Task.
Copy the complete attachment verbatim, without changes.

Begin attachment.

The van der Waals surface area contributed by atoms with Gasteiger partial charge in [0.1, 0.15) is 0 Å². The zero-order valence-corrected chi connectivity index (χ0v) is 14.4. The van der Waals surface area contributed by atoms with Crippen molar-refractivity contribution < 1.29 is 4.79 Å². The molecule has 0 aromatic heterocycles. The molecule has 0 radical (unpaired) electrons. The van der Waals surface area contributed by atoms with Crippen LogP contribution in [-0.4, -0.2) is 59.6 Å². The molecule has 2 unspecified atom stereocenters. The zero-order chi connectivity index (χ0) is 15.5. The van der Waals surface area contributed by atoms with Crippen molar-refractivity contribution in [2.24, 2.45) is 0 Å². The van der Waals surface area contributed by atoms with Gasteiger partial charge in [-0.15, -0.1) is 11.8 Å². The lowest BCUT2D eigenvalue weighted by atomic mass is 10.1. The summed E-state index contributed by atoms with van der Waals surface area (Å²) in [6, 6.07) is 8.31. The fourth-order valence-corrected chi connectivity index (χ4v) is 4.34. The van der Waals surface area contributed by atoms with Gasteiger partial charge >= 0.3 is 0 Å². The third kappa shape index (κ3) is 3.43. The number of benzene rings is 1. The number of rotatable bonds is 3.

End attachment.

The van der Waals surface area contributed by atoms with Gasteiger partial charge in [0.1, 0.15) is 0 Å². The zero-order valence-corrected chi connectivity index (χ0v) is 14.4. The van der Waals surface area contributed by atoms with Crippen molar-refractivity contribution < 1.29 is 4.79 Å². The molecule has 0 aromatic heterocycles. The molecule has 0 radical (unpaired) electrons. The van der Waals surface area contributed by atoms with Crippen LogP contribution in [-0.4, -0.2) is 59.6 Å². The molecule has 2 unspecified atom stereocenters. The zero-order chi connectivity index (χ0) is 15.5. The van der Waals surface area contributed by atoms with Crippen molar-refractivity contribution in [2.24, 2.45) is 0 Å². The van der Waals surface area contributed by atoms with Gasteiger partial charge in [-0.15, -0.1) is 11.8 Å². The lowest BCUT2D eigenvalue weighted by atomic mass is 10.1. The summed E-state index contributed by atoms with van der Waals surface area (Å²) in [6, 6.07) is 8.31. The fourth-order valence-corrected chi connectivity index (χ4v) is 4.34. The van der Waals surface area contributed by atoms with Gasteiger partial charge >= 0.3 is 0 Å². The third kappa shape index (κ3) is 3.43. The number of benzene rings is 1. The number of rotatable bonds is 3.